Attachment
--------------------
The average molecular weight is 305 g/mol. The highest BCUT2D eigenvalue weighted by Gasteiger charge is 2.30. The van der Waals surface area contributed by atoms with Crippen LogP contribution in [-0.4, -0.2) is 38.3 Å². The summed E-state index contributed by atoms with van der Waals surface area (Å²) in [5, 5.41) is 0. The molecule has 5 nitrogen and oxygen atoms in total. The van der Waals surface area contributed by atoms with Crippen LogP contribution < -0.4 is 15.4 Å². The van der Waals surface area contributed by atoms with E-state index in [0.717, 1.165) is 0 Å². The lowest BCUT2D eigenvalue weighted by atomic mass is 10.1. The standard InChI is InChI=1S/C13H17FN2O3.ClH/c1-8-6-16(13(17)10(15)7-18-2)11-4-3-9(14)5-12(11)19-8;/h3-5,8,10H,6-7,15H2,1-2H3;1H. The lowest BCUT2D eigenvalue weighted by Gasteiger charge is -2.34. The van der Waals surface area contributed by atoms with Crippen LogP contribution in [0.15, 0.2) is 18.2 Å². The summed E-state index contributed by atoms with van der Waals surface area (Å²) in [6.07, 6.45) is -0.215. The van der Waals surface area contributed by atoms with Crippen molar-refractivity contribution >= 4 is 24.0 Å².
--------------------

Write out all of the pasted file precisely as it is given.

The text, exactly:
The average molecular weight is 305 g/mol. The highest BCUT2D eigenvalue weighted by Gasteiger charge is 2.30. The van der Waals surface area contributed by atoms with Crippen LogP contribution in [-0.4, -0.2) is 38.3 Å². The summed E-state index contributed by atoms with van der Waals surface area (Å²) in [5, 5.41) is 0. The molecule has 5 nitrogen and oxygen atoms in total. The van der Waals surface area contributed by atoms with Crippen LogP contribution < -0.4 is 15.4 Å². The van der Waals surface area contributed by atoms with E-state index in [0.717, 1.165) is 0 Å². The lowest BCUT2D eigenvalue weighted by atomic mass is 10.1. The standard InChI is InChI=1S/C13H17FN2O3.ClH/c1-8-6-16(13(17)10(15)7-18-2)11-4-3-9(14)5-12(11)19-8;/h3-5,8,10H,6-7,15H2,1-2H3;1H. The lowest BCUT2D eigenvalue weighted by Gasteiger charge is -2.34. The van der Waals surface area contributed by atoms with Crippen LogP contribution in [0.15, 0.2) is 18.2 Å². The summed E-state index contributed by atoms with van der Waals surface area (Å²) in [6.07, 6.45) is -0.215. The van der Waals surface area contributed by atoms with Crippen molar-refractivity contribution >= 4 is 24.0 Å².